Well, it should have been out about 6 months ago, but finally the long awaited Pfam release 25.0 is here! Release 25.0 contains a total of 12273 families, with 384 new families and 21 families killed since the latest release. Pfam 25.0 is based on UniProt release 2010_05. Those of you who follow Pfam closely will be familiar with the fact the sequence coverage (the number of sequences in Pfamseq containing at least one Pfam match) has hovered at or just below 75%. Despite the addition of only a modest number of new families in this release, the sequence coverage is now 76.69% of all proteins in Pfamseq contain a match to at least one Pfam domain. 53.86% of all residues in the sequence database fall within Pfam domains.
Posts Tagged ‘hmmer3’
The annual Xfam consortium meeting was held on the 10-11th May 2010 and we have the photographic evidence to prove it.
We spent the two days listening to talks from everyone about the latest developments. We were particularly interested to hear about new developments in HMMER3 and INFERNAL – fundamental pieces of software that Xfam rely on. Nucleotide enabled HMMER3 is in development and will be great for Rfam, hopefully replacing the current BLAST pre-filters. We are also had updates on how the HMMER software scales using multiple threading and/or MPI.
We also had a number of wide ranging discussions. Erik Sonnhammer unfortunately wasn’t present this time so the usual discussion on Stockholm alignment format was avoided. However, we had a fulsome discussion of Pfam family naming nomenclature. It was generally agreed that although there were rules followed for Pfam short names, no one else in the world understood them. So we will endeavour to add a new section to our documentation about it. We discussed how much information is actually required before a DUF (domain of unknown function) is renamed to something more meaningful.
We were blessed because the Icelandic ash cloud didn’t intervene. But one of our number did leave their passport in a car bound for Oxford causing a delay home. We would like to thank all the members of the Pfam and Rfam consortia for coming and also to our other EBI attendees.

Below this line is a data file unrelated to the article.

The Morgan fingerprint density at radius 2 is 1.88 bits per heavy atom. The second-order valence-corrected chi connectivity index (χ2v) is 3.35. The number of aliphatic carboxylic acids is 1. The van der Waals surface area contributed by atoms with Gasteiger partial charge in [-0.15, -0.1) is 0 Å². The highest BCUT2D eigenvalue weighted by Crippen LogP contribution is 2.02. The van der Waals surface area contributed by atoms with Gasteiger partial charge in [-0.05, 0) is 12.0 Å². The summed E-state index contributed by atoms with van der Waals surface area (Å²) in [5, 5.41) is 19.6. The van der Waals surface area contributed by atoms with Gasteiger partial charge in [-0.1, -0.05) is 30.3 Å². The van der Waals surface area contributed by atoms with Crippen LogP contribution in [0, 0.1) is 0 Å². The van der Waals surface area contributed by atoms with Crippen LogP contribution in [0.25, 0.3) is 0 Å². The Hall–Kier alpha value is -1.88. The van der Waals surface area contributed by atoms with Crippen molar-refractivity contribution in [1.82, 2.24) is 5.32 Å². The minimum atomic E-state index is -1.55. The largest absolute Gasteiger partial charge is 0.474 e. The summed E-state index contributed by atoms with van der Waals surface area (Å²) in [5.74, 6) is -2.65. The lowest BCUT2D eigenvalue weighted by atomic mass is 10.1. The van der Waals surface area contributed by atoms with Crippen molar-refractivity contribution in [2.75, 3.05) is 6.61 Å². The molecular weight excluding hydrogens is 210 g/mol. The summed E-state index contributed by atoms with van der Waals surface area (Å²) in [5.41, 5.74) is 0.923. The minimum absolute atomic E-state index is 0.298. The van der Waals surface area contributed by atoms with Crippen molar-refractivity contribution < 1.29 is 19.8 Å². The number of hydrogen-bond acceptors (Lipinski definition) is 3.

Janelia Farm Research Campus: Sean Eddy, Eric Nawrocki, Travis Wheeler, Tom Jones, Diana Kolbe, Michael Farrar
Stockholm Bioinformatics Center: Kristoffer Forslund, Dave Messina
Wellcome Trust Sanger Institute: Alex Bateman, Paul Gardner, Lars Barquist, Jaina Mistry, John Tate, Prasad Gunasekaran, Penny Coggill, Rob Finn
University of Manchester: Sam Griffiths-Jones
University of Oxford: Andreas Heger
University of Helsinki: Liisa Holm
Other friends from EBI: Sarah Hunter, Phil Jones, Craig McAnulla and Javier Herrero.
The Xfam blog has been fairly quiet since the release of Pfam 24.0, so I thought I would give you a quick update on what we have been up to in the Pfam team. Read the rest of this entry »
As most of you are probably aware, Sean released HMMER3.0b3 last month. The beta 3 version of HMMER3.0 contains a few bug fixes and the four HMMER3 search programs now allow multi-core parallelisation. We’ve just updated all of the Pfam sequence search tools to use the new HMMER3.0 beta 3 release, so we thought we’d update you on what these changes mean for Pfam. Read the rest of this entry »
We are now on the brink of releasing Pfam 24.0. This release of Pfam, version 24.0, will be a landmark release as it will be the first to be built using the the new version of the HMMER package, HMMER3. We are well aware that we have been claiming this release as imminent for some time, but we are now at the point of flicking the big switch. There are numerous changes that users need to know about and we will briefly summarise them here. Read the rest of this entry »